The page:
• Kinderarbeid
Resultaten 1 - 2 van totaal 2 resultaten
  1. Taal Onbepaald It has been observed over decades that, poverty forces poor families to send their children to work, which results in a serious problem the world is facing nowadays. Child labour can leave many severe consequences on children ...

    It has been observed over decades that, poverty forces poor families to send their children to work, which results in a serious problem the world is facing nowadays. Child labour can leave many severe consequences on children and their families. When children work, it does not mean as a standard, they support their families economically, neither all of them get paid for their work since many of them work as bonded labour or as slaves. In addition to that, they face many problems which may cause permanent damage to their childhood.Children usually work to contribute and provide financial support to their families. Their health is often ignored by their parents or they may not be aware about their children’s health. This paper illustrates how both India and Nigeria have adopted laws and regulations to eliminate child labour. However despite all the efforts, child labour and the factors that influence the incidence of child labour continues to be prevalent.The results from this study explain the reasons which forces children to work, poverty. This paper also draws conclusion that governments, societies, and communities should cooperate in a better way with each other to decrease child labour. Possible and innovate solutions and suggestions are arose at the end of this paper.

    Publicaties

    • Rapporten
    • Nigeria
    • India
    • Minderjarigen / Kinderhandel
    • Armoede
    • Kinderarbeid
    • Engels
  2. Taal Onbepaald About 200,000 African children are susceptible to trafficking each year. Children are likely to be trafficked for prostitution, forced and domestic labour and early marriage. Trafficking is considered a violation of the right ...

    About 200,000 African children are susceptible to trafficking each year. Children are likely to be trafficked for prostitution, forced and domestic labour and early marriage. Trafficking is considered a violation of the rights of children in several African countries however, the poverty existing in households and the absence of social protection safety nets for vulnerable households, the high profits earned by traffickers for successfully delivering trafficked children to user destinations, and the low conviction rates for trafficking offences across African countries, have caused child trafficking to persist. Moreover, frameworks for addressing the issue of child trafficking are not grounded in the social, cultural, political and economic realities of the people vulnerable to the practice. It is expected that policies for addressing child trafficking should be based on the lived experiences of African children within the contexts of trafficking in their individual countries; rather than uniform frameworks for addressing trafficking or protecting children that are based on western notions of children, childhood, child protection and development. To ensure that policies adopted to combat child trafficking target and are suited to the needs of children and families vulnerable to the practice, this policy brief recommends that African countries adopt a child-centred approach that is built on encouraging the participation of affected children in decision making on trafficking, and reinforces the need for evidence-based research with trafficked children themselves that provides useful information for policy making.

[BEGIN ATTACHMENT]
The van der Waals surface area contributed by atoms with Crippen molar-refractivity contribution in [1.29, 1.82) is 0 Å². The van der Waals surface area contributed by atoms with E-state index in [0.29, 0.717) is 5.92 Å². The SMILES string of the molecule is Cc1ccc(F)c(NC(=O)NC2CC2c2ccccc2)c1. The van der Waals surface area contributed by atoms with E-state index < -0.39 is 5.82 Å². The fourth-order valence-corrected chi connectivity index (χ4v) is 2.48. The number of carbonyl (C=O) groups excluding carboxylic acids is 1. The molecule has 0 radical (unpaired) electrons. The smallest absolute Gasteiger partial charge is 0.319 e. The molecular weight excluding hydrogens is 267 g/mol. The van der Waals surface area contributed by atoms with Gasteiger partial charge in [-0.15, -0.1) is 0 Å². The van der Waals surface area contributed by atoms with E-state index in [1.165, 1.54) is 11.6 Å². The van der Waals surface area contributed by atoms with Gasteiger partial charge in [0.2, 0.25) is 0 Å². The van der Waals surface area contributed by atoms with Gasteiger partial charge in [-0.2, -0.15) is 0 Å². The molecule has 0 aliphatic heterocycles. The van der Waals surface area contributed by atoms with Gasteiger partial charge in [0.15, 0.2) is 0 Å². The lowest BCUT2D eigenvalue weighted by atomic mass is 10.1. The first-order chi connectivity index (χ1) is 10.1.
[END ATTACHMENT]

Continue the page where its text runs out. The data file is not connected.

Publicaties

    • Artikelen
    • West-Afrika
    • Mali
    • Nigeria
    • Minderjarigen / Kinderhandel
    • Kinderhandel
    • Kinderarbeid
    • Engels